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Tropical North Queensland, Australia.
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A
methystine Python



Photo: Courtesy of Damon Ramsey
BSc.(Zool) Biologist Guide

Amethystine Python (Morelia amethistina)

  • As one of the ‘giant’ snakes, it has been recorded at a length of up to 8.5 metres (28 ft), found near Gordonvale, but are more frequently found at lengths of 3-5m (10-16 ft).
  • It acquires its name from the fact that when viewed from certain angles in direct sunlight, it displays an Amethyst coloured shine all over its body.
  • It is a slender python for its size and is not able to kill large animals that the related Anaconda of South America and the Pythons of Africa and Asia can.

Markings:

  • It has a series of pits along its jaw which are very heat sensitive organs. This enables the snake to locate its warm-blooded prey.
  • This snake can be differentiated from the Carpet Python by the fact that is has a lesser number of large tortoise-like platelets on its head.
  • Spurs at each side of the anus in pythons are the remains of legs, indicating the evolutionary link of all snakes with a lizard-like ancestry. (Source: Environmental Protection Agency)
  • Greeny-brown in colour but the scales have a blue-purple (Amethst) irridescence (hence, their name).

Habitat:

  • These include the wetter tropical rainforests, monsoon forests and vine forests.

Breeding:

  • Female can lay up to 20 eggs at a time, once a year
  • eggs are incubated for 2 months, as snakes are cool blooded, she warms the eggs by coiling around them and shivering, generating body heat.
  • Hatchlings feed on small mammals.

Hunting:

  • There is no record of Amethystine Pythons being a danger to human beings and will do everything possible to avoid human contact.
  • When small animals come within striking distance, the python seizes its prey with its gaping mouth, and throws coils of its body around the prey which constricts and suffocates the animal. The coiling of the snake around its prey also prevents the animals from moving and potentially inflicting harm upon the snake. This is done because pythons do not posses any poison glands.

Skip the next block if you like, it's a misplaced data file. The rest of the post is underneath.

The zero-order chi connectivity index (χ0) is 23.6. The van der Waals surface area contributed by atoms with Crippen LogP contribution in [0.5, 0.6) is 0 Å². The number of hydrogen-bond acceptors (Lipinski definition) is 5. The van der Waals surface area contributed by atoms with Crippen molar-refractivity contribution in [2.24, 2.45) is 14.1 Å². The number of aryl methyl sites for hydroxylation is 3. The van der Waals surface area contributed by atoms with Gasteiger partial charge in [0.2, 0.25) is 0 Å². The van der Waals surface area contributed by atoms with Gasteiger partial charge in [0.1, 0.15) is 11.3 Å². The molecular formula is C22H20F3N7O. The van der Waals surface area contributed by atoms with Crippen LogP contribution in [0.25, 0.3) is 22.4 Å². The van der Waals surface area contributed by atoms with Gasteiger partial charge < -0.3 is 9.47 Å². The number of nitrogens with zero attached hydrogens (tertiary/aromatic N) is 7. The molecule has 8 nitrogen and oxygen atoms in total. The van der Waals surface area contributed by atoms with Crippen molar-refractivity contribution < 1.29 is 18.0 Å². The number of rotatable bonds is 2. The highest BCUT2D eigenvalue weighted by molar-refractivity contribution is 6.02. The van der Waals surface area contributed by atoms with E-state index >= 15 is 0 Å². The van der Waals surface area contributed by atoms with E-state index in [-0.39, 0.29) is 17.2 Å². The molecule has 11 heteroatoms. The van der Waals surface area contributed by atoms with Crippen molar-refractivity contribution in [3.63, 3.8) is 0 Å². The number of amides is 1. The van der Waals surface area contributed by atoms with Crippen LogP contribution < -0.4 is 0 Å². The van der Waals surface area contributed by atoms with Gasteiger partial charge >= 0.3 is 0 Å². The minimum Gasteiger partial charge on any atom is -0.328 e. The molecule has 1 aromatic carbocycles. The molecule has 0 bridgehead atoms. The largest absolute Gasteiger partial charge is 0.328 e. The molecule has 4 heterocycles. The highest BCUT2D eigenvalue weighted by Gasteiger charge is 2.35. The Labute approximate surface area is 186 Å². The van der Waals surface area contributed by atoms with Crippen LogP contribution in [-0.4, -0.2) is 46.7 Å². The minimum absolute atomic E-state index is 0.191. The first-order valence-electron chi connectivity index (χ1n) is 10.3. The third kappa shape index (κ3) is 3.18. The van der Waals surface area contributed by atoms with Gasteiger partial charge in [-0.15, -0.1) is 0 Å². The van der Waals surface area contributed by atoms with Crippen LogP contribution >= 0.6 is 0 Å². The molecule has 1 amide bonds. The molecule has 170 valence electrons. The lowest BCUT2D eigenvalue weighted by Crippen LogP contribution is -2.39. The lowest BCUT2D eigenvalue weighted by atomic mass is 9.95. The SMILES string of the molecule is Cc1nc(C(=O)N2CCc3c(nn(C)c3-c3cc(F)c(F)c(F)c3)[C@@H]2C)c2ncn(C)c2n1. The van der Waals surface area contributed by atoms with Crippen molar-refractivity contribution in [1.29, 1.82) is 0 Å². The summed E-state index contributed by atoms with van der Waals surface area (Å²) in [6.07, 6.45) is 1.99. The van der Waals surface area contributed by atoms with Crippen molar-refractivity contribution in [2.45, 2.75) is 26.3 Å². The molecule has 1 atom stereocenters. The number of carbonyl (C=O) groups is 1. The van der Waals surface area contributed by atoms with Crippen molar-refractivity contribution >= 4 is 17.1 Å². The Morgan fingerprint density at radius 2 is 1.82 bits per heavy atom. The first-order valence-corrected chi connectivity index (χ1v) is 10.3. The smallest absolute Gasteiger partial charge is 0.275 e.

• Night time gives pythons a distinct advantage. Apart from smell, they rely on heat-sensing organs below their jaws to detect warmth radiating from bird and mammal prey. During the day, ground heated by the sun confuses this heat-picture, but at night, when the surroundings are cool, a potential warm dinner stands out. (Source: Department of Environment)              

 
Chambers' resident Amethystine Python sunning itself on the log piles.
Note the Large bulge in it's stomach (probably a Pademelon)

Diet:

  • A pythons prey includes fruit bats, possums, rats, pademelons and ground dwelling birds.

Viewing Opportunities:

  • During your stay at The Chamber's, the best viewing situation for Amethystine Pythons is the 10:15am wildlife cruise on Lake Barrine.
  • During winter they can sometimes be seen sunning themselves on log piles at The Chamber's.
  • If you have a keen interest in viewing them, please let John Chambers know and he will advise you of any sightings during your stay.
  • Sometimes can be seen on the top road when driving home at night.

Additional Information:

Amethystine Python: Morelia amethystina

  • The ‘Amethystine Python’ or 'Scrub Python' is Australia's biggest snake.

  • They are usually found in or near tropical rainforest and are generally nocturnal and aboreal, although they can be seen sunning themselves during the day (above).

  • They have been known to swallow bandicoots and rainforest wallabies. They are sometimes seen on the Daintree River.

Script: Courtesy of  Damon Ramsey BSc.(Zool) Biologist Guide

Pythons: Family Pythonidae

  • Pythons are mainly found in the Old World tropics and subtropics, including Africa, Asia and Australia.

  • They are best developed in Australia (Shine 1998) where they are found from the rainforest, to the woodland, to the desert, and range in size from the Amethystine Python, one of the world's top five biggest snakes to the tiny 60 centimetres `Pygmy Python' Antaresia perthensis (Shine 1998).

  • Pythons have a very interesting reproductive cycle that sets them apart from the related Boas.

  • First, they lay eggs. Then the mother curls around these eggs and incubates them with it's own body heat. Of course, being ectothermic, pythons do not have a naturally occurring high body temperature, thus they have to produce this.

  • This is done by gathering it from the sun by basking, or by a process known as shivering thermogeneisis.

  • Essentially, the python vibrates it's body with it's muscles, in effect it is shivering to provide warmth for the eggs to develop (Shine 1998).

  • During this time the mother does not eat, uses up much energy and may loose up to half her own body weight and be another few years until she is sufficiently recovered to mate again (Shine 1998).

  • After the eggs hatch, the parent no longer looks after them (Shine 1998)

Script: Courtesy of  Damon Ramsey BSc.(Zool) Biologist Guide

Additional Amethystine Python Photos

Additional Amethystine Python Photos 2


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Lake Eacham, Atherton Tablelands
Tropical North Queensland, Australia.
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